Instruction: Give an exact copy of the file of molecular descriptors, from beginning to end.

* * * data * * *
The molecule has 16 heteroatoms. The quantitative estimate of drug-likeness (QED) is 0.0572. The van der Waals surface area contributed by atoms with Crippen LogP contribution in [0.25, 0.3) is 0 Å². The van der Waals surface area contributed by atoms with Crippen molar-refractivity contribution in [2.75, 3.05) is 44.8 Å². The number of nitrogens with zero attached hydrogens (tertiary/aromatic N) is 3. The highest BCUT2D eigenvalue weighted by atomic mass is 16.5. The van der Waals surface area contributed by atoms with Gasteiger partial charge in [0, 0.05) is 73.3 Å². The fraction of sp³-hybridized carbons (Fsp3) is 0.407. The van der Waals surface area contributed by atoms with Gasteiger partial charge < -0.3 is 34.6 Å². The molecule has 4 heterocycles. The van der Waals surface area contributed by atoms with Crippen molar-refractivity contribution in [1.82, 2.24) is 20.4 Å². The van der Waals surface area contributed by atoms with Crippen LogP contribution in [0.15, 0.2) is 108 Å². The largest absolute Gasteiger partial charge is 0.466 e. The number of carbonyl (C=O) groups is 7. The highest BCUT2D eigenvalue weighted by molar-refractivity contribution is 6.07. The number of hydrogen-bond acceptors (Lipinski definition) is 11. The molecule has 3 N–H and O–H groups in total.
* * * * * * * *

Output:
The molecule has 16 heteroatoms. The quantitative estimate of drug-likeness (QED) is 0.0572. The van der Waals surface area contributed by atoms with Crippen LogP contribution in [0.25, 0.3) is 0 Å². The van der Waals surface area contributed by atoms with Crippen molar-refractivity contribution in [2.75, 3.05) is 44.8 Å². The number of nitrogens with zero attached hydrogens (tertiary/aromatic N) is 3. The highest BCUT2D eigenvalue weighted by atomic mass is 16.5. The van der Waals surface area contributed by atoms with Gasteiger partial charge in [0, 0.05) is 73.3 Å². The fraction of sp³-hybridized carbons (Fsp3) is 0.407. The van der Waals surface area contributed by atoms with Gasteiger partial charge < -0.3 is 34.6 Å². The molecule has 4 heterocycles. The van der Waals surface area contributed by atoms with Crippen molar-refractivity contribution in [1.82, 2.24) is 20.4 Å². The van der Waals surface area contributed by atoms with Crippen LogP contribution in [0.15, 0.2) is 108 Å². The largest absolute Gasteiger partial charge is 0.466 e. The number of carbonyl (C=O) groups is 7. The highest BCUT2D eigenvalue weighted by molar-refractivity contribution is 6.07. The number of hydrogen-bond acceptors (Lipinski definition) is 11. The molecule has 3 N–H and O–H groups in total.